Millions of people face a ‘basic’ retirement as they wrongly believe they’re saving enough

Millions of people face a ‘basic’ retirement as they wrongly believe they’re saving enough

Millions of people across the UK wrongly believe they’re saving enough for retirement because they’re contributing the amount required by Government, finds new research from B&CE, provider of The People’s Pension.

Its new report, Pension Adequacy: A Pension Saver’s Perspective, shows that in the tenth year of auto-enrolment, more than half (57%) of auto-enrolment pension savers are making the minimum employee contribution that is required by law, and almost two thirds (65%) are receiving the minimum contributions from their employers. The research shows that, in many cases, auto-enrolment contributions are people’s primary source of savings.

The minimum contribution rate of eight per cent of band earnings is likely to only provide a “basic” level of retirement, according to the Pension and Lifetime Savings Association’s Retirement Living Standards, which outline that savers will need a pension of £10,900 a year for a basic level of retirement, £20,800 for a moderate level of retirement and £33,600 for a comfortable level of retirement for a single person.

Yet the research found that just seven per cent of savers are aware they’re only saving enough for a “basic” retirement; the rest foresee a “moderate”, or even “comfortable”, retirement. Worryingly, four in ten people believe that because the contribution rates have been set by the Government, they are saving enough.

Commenting on the findings, Phil Brown, director of policy at B&CE, said: ‘For most workers across the UK, saving something for retirement is better than saving nothing at all – particularly considering your employer also contributes. But we can’t escape the fact that millions of hardworking people are not saving enough for the level of retirement they expect. Affordability obviously plays a role in this, but the research is clear that in most cases, people believe that because they’re saving what they’ve been told to by those who run the country, they’re saving enough.’

The Pension Commission, in 2005, reported that contributions of around 16 per cent of band earnings would be required to reach an adequate retirement income, around two thirds of someone’s pre-retirement earnings. It was thought half of this would come from auto-enrolment, and the other half from additional voluntary saving.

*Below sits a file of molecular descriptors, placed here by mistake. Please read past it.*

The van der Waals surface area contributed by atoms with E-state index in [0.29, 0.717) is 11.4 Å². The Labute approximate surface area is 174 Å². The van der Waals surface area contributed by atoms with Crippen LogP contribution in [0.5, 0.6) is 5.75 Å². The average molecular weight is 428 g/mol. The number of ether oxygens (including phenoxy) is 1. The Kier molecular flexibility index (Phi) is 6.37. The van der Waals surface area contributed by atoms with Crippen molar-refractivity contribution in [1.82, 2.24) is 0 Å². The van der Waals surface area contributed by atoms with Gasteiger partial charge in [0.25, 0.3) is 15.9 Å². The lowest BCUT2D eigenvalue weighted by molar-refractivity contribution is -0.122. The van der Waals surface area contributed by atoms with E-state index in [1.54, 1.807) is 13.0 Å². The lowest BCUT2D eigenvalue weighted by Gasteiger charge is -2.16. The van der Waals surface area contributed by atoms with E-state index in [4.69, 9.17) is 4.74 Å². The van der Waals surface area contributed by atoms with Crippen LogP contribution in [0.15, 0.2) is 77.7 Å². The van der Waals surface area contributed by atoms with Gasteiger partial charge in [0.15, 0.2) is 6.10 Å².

However, almost half (43%) of all savers haven’t considered paying more into their pension, almost half (46%) did not know they were allowed to pay in more than the minimum, and two-thirds (64%) of people only had less than £10,000 in additional savings.

Today, The People’s Pension, which serves almost 6 million people across the UK, is calling on the Government to set out plans for a review of the minimum contributions required for auto-enrolment and to outline a timeline for implementing the recommendations of the 2017 automatic enrolment review, once economic circumstances allow, which call for workers aged 18 and over to be covered by auto-enrolment, and for contributions to count from the first pound earned.

While there is growing evidence that the minimum contribution needs to increase, the leading pension provider is warning that careful consideration must be given by Government as to whether this is the right course of action, and if so, what level they should be set at and who should shoulder the burden of an increase – the employer or employee.

While low contribution levels are, in part, due to a lack of saver awareness, a substantial proportion of pension savers are already struggling to cover their day to day living expenses and are worried about the rising costs of living.

Fifteen per cent of pension savers reported that they have fallen behind on, or missed, at least three payments for credit commitments or domestic bills in the last six months and 15% are constantly overdrawn by the time they are paid.

Against a backdrop of rising energy costs and inflation, almost half of savers felt that they would need to opt out if employee contribution rates were set any higher, and many savers felt employer contributions should at least match what the employee currently pays.